No one loves paying taxes, especially more than they have to. But did you know that if your home is your primary residence, you may qualify for a reduction in the property taxes you’re required to pay? These tax savings are made possible when you file for a Texas Homestead Exemption.
What is a Homestead Exemption?
In Texas, the homestead exemption allows you to reduce the amount of property taxes you pay on the house you live in. While the amounts vary, here are the basic kind of savings you can expect:
- General homestead exemption: In Texas, the general homestead exemption available to most qualifying homeowners is worth $25,000. That means that a home valued at $175,000 will only be taxed on $150,000 of that value.
- Over 65 or disabled exemption: Those who qualify for this additional exemption receive another $10,000 exemption on their taxable value. In this case, the house above is now taxed on just $140,000 of its value.
- County tax exemption: Some counties collect special taxes for flood control. If yours is one of those, you can receive an additional $3,000 exemption.
Depending on the value of your home, those savings add up quickly. On that $175,000 home from our example above, we’re talking $450-$650 a year!
Who qualifies for a Homestead Exemption in Texas?
The Texas Comptroller’s office offers a very helpful list of frequently asked questions, but here are the basics to know whether you qualify:
- You own your home as of January 1 of this year.
- The home you’re filing on is your primary residence as of January 1.
- You do not claim a homestead exemption on any other property.
There are other ways to qualify (disability or being over age 65) that do not come with the January 1 requirement. You can read more about those qualifications on the filing form.
How to File for a Homestead Exemption in Texas
The Wood Group of Fairway Independent Mortgage Corporation serves cities all around Texas. The filing process is similar, regardless of where you live.
First, download and complete a copy of the Application for Residential Homestead Exemption. The application is fairly straightforward with most people only needing a few pieces of information about themselves and the property to qualify for the general exemption. There are additional exemptions for disabled persons, surviving spouses of service members or first responders, and those over age 65. Refer to the application or your local tax appraisal district for help on those additional exemptions.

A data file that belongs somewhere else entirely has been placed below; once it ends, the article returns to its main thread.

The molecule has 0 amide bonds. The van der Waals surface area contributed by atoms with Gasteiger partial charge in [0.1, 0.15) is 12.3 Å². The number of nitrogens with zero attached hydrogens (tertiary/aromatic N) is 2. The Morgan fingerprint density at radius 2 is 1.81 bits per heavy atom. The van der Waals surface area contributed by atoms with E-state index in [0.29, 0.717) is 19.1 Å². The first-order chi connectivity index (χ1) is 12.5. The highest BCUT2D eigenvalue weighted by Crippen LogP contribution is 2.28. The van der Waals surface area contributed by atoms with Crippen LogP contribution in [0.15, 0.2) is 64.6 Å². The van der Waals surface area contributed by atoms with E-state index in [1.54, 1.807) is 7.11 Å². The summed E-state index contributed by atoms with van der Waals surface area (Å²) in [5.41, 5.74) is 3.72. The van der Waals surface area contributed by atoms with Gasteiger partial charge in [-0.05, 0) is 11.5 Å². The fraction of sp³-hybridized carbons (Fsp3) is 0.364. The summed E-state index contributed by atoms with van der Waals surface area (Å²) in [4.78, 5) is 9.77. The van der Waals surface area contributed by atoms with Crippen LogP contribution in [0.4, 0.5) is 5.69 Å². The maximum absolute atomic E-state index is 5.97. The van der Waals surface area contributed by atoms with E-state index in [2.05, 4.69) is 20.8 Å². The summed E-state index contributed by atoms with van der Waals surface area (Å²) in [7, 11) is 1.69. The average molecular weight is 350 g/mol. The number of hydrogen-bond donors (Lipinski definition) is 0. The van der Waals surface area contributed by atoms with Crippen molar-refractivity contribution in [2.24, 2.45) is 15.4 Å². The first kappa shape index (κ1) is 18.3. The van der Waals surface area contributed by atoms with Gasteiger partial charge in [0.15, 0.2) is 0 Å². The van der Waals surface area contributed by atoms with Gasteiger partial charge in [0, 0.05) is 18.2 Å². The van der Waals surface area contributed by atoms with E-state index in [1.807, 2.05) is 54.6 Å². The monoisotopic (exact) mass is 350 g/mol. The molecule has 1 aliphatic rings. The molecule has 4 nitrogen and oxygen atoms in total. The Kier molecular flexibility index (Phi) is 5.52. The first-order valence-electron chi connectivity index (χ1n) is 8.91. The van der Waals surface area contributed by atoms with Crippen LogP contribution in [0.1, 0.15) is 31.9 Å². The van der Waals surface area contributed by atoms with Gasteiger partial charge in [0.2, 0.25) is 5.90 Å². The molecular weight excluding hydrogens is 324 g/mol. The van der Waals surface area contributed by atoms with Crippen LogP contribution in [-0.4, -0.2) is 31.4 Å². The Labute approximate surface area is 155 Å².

There is no fee to file.
Where to File for Your Exemption
When you’ve finished the application, take it to your local tax appraisal office with a copy of your driver’s license showing the address of the home. If you live in a county where one of our offices are located, we’ve collected some helpful contact info below.
- Bell Co. Appraisal District – 411 E Central, Belton, TX 76513, 254.939.5841
- Brazoria Co. Appraisal District – 500 N Chenango St, Angleton, TX 77515, 979.849.7792
- Brazos Co. Appraisal District – 4151 County Park Ct, Bryan, TX 77802, 979.775.9930
- Comal Co. Appraisal District – 900 Seguin Ave, New Braunfels, TX 78130, 830.625.8597
- El Paso Co. Appraisal District – 5801 Trowbridge Dr, El Paso, TX 79945, 915.780.2000
- Fort Bend Co. Appraisal District – 2801 BF Terry Blvd, Rosenberg, TX 77471, 281.344.8623
- Harris Co. Appraisal District – 13013 Northwest Freeway, Houston, TX 77040, 713.957.7800
- McLennan Co. Appraisal District – 315 S 26th St, Waco, TX 76710, 254.724.9864
- Williamson Co. Appraisal District – 625 FM 1460, Georgetown, TX 78626, 512.930.3787
And the best news is that you don’t have to reapply each year! Sometimes, the local tax appraiser may request a new application. But most times, your single filing is good for the duration of the time you spend in your new home. But don’t delay! Homestead exemptions must be filed by April 30, or you’ll be required to wait another year to get those savings.
Remember, these are just guidelines and examples to get you started. Your tax savings could be higher than our example above since each circumstance is different. If you have questions about your specific situation, contact your local tax appraiser.